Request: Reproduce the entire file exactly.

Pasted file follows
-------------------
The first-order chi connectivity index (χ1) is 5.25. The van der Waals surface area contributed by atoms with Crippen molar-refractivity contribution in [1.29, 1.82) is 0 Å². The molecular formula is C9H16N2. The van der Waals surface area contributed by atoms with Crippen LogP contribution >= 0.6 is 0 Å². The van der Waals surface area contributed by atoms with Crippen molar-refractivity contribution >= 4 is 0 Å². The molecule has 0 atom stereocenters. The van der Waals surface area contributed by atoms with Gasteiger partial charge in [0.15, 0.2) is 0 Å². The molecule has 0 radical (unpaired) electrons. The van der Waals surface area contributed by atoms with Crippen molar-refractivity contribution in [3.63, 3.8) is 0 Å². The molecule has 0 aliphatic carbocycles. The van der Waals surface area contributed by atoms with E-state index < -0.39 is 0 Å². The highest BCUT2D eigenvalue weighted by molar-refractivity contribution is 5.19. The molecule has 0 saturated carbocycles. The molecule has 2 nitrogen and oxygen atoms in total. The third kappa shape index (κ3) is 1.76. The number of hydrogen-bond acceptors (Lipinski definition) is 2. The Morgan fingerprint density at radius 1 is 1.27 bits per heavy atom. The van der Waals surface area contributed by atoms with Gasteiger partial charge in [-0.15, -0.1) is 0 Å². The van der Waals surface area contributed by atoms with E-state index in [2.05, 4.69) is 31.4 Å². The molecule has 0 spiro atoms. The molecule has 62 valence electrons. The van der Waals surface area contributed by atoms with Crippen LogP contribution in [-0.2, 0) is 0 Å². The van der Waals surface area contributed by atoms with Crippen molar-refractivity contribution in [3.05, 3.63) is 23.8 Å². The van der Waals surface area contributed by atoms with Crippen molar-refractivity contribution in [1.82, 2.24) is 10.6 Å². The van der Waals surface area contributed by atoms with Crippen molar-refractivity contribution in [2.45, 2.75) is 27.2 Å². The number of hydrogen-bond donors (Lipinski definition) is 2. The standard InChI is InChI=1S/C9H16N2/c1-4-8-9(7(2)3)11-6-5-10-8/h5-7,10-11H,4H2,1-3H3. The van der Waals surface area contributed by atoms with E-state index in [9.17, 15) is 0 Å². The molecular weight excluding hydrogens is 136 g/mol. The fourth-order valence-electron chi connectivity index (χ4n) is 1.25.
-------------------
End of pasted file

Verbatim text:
The first-order chi connectivity index (χ1) is 5.25. The van der Waals surface area contributed by atoms with Crippen molar-refractivity contribution in [1.29, 1.82) is 0 Å². The molecular formula is C9H16N2. The van der Waals surface area contributed by atoms with Crippen LogP contribution >= 0.6 is 0 Å². The van der Waals surface area contributed by atoms with Crippen molar-refractivity contribution >= 4 is 0 Å². The molecule has 0 atom stereocenters. The van der Waals surface area contributed by atoms with Gasteiger partial charge in [0.15, 0.2) is 0 Å². The molecule has 0 radical (unpaired) electrons. The van der Waals surface area contributed by atoms with Crippen molar-refractivity contribution in [3.63, 3.8) is 0 Å². The molecule has 0 aliphatic carbocycles. The van der Waals surface area contributed by atoms with E-state index < -0.39 is 0 Å². The highest BCUT2D eigenvalue weighted by molar-refractivity contribution is 5.19. The molecule has 0 saturated carbocycles. The molecule has 2 nitrogen and oxygen atoms in total. The third kappa shape index (κ3) is 1.76. The number of hydrogen-bond acceptors (Lipinski definition) is 2. The Morgan fingerprint density at radius 1 is 1.27 bits per heavy atom. The van der Waals surface area contributed by atoms with Gasteiger partial charge in [-0.15, -0.1) is 0 Å². The van der Waals surface area contributed by atoms with E-state index in [2.05, 4.69) is 31.4 Å². The molecule has 0 spiro atoms. The molecule has 62 valence electrons. The van der Waals surface area contributed by atoms with Crippen LogP contribution in [-0.2, 0) is 0 Å². The van der Waals surface area contributed by atoms with Crippen molar-refractivity contribution in [3.05, 3.63) is 23.8 Å². The van der Waals surface area contributed by atoms with Crippen molar-refractivity contribution in [1.82, 2.24) is 10.6 Å². The van der Waals surface area contributed by atoms with Crippen molar-refractivity contribution in [2.45, 2.75) is 27.2 Å². The number of hydrogen-bond donors (Lipinski definition) is 2. The standard InChI is InChI=1S/C9H16N2/c1-4-8-9(7(2)3)11-6-5-10-8/h5-7,10-11H,4H2,1-3H3. The van der Waals surface area contributed by atoms with E-state index in [9.17, 15) is 0 Å². The molecular weight excluding hydrogens is 136 g/mol. The fourth-order valence-electron chi connectivity index (χ4n) is 1.25.